Prof. R. Chandrababu, Vice Chancellor, Kerala Agricultural Univeristy, Kerala, India
Dr. George Thomas, Director, SGRF, Chennai, India

Sam Santhosh, Founder - SciGenom Group of Companies

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Crop improvement through breeding has undergone a revolutionary change in last decade with the application of technologies like marker-assisted selection (MAS), Targeting Induced Local Lesions in Genomes (TILLING) and genome editing using CRISPR/Cas9 technology.

MAS is based on DNA marker patterns that can be screened in a high throughput fashion at a very early stage of plants in a population. If the link between the molecular marker and the phenotype is well established, one can screen thousands of plants in one experiment without waiting for the plant to show the phenotype. This saves time, energy and money since only selected plants need to be grown to maturity.

TILLING has been gainfully employed for crop improvement and the best example close to home is the sheath blight tolerant mutant lines of Samba Mahsuri (BPT-5204) rice variety developed by Dr. Ramesh Sonti and others in CCMB and IIRR, Hyderabad. Since TILLING is based on conventional mutagenesis, it is considered to be substantially equivalent to conventional breeding technology. If the phenotype of interest can be visually scored, the screening is quick and easy and some success stories will be discussed.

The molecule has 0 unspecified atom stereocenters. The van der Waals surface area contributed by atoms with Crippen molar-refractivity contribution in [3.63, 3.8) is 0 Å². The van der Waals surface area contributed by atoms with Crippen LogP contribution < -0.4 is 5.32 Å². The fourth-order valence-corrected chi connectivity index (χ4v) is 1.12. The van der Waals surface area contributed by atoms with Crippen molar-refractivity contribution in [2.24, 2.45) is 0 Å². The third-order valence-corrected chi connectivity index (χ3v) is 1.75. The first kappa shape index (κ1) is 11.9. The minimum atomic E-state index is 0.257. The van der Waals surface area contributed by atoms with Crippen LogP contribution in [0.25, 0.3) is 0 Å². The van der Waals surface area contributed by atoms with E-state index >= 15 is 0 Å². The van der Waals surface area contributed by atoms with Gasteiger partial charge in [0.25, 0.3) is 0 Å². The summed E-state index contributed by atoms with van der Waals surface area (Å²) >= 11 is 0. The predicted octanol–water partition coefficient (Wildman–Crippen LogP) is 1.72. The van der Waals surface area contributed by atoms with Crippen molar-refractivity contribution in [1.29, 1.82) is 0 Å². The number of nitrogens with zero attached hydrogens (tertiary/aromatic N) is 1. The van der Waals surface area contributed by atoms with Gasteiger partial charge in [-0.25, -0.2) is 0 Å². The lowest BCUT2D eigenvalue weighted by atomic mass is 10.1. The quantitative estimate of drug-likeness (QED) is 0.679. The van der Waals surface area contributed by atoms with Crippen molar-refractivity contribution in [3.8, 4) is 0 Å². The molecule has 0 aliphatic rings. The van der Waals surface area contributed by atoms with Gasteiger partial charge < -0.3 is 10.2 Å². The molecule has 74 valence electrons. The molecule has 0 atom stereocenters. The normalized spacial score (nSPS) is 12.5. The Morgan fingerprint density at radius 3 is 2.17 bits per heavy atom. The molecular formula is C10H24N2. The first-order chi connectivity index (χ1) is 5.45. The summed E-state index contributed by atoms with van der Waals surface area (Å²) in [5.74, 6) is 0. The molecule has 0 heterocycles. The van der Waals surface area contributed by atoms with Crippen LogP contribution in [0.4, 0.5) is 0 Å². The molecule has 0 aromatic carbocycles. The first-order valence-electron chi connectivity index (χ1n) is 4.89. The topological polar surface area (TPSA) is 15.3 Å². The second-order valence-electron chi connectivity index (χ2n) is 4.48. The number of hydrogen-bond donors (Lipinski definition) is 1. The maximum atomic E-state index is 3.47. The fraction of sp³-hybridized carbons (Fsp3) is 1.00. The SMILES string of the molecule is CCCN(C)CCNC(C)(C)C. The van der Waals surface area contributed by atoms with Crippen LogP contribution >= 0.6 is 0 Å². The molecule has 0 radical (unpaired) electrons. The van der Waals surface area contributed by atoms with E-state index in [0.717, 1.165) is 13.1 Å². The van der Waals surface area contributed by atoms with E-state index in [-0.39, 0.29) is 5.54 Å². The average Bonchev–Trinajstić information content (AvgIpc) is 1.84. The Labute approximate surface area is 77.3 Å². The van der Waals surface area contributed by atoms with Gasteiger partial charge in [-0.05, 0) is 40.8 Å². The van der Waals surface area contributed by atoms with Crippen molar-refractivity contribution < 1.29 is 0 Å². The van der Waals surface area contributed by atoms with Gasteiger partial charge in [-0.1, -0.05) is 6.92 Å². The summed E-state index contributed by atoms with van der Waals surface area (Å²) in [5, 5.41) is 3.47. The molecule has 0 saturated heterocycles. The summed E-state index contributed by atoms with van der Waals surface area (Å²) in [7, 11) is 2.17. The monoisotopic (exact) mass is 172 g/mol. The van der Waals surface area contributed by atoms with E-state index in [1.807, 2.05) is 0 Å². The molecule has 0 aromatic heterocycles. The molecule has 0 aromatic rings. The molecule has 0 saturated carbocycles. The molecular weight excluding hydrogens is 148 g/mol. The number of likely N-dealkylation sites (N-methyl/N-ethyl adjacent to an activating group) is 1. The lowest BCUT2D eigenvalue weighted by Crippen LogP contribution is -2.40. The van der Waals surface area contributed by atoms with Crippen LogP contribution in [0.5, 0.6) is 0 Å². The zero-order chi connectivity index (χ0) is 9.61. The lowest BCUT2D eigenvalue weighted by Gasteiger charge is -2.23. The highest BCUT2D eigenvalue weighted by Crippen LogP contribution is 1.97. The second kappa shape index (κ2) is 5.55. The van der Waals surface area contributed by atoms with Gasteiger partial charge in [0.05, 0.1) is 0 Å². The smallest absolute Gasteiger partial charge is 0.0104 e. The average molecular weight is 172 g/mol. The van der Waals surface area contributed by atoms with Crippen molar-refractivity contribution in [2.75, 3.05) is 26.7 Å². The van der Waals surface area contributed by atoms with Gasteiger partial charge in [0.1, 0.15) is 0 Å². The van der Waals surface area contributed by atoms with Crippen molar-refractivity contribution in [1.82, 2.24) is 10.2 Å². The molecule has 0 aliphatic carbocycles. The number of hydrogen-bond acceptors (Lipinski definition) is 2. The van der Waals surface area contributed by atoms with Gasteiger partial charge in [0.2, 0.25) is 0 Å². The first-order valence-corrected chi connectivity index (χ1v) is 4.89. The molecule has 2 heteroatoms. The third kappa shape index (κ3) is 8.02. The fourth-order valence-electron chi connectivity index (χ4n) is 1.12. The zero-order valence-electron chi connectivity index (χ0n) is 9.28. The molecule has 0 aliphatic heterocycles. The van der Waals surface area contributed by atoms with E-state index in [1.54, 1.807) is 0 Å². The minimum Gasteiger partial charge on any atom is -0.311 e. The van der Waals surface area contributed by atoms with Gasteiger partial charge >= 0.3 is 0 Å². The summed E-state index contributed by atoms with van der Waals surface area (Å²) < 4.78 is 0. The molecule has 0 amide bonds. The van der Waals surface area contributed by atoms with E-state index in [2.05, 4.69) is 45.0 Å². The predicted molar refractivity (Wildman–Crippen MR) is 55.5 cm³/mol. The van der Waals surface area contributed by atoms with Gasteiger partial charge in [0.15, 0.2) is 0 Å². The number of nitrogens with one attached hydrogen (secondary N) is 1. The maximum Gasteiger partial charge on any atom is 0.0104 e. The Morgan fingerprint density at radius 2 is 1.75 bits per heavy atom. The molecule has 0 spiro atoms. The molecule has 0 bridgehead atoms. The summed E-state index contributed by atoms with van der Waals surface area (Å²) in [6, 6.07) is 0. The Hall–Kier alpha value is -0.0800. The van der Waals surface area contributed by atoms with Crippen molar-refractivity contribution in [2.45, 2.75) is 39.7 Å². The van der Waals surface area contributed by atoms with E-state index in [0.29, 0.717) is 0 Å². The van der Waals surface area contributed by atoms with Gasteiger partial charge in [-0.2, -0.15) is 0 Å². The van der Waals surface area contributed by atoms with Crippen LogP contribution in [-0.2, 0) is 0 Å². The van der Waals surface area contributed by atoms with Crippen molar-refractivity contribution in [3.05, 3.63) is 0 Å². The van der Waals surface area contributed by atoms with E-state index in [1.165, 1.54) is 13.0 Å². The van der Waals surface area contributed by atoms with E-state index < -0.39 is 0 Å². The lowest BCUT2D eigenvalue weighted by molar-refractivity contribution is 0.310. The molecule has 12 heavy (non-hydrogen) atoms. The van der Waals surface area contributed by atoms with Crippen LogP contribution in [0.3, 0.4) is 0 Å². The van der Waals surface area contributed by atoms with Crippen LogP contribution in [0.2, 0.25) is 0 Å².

CRISPR-Cas9 technology is a recent development where one can design and create mutations in any gene of choice in a targeted fashion. This is perhaps the most powerful breeding tool available today. Unlike TILLING where the desired phenotype is obtained by random mutagenesis, in this case the mutagenesis is driven by knowledge-based approaches and therefore, highly targeted. Since gene transfer is involved, this technology may come under regulatory framework in India (although it is permitted without regulatory approvals in the US). Refinements in the technology are aimed at leaving no footprint of gene transfer or using transient expression of guide RNA and Cas9 in plants, thereby making the usage of this technology to make mutations substantially equivalent to those made by conventional mutagenesis approaches that do not need any regulatory approvals.

This symposium comprises scientific presentations by academic and industry researchers. In addition, we are planning for a panel discussion on some aspects of the theme of the symposium.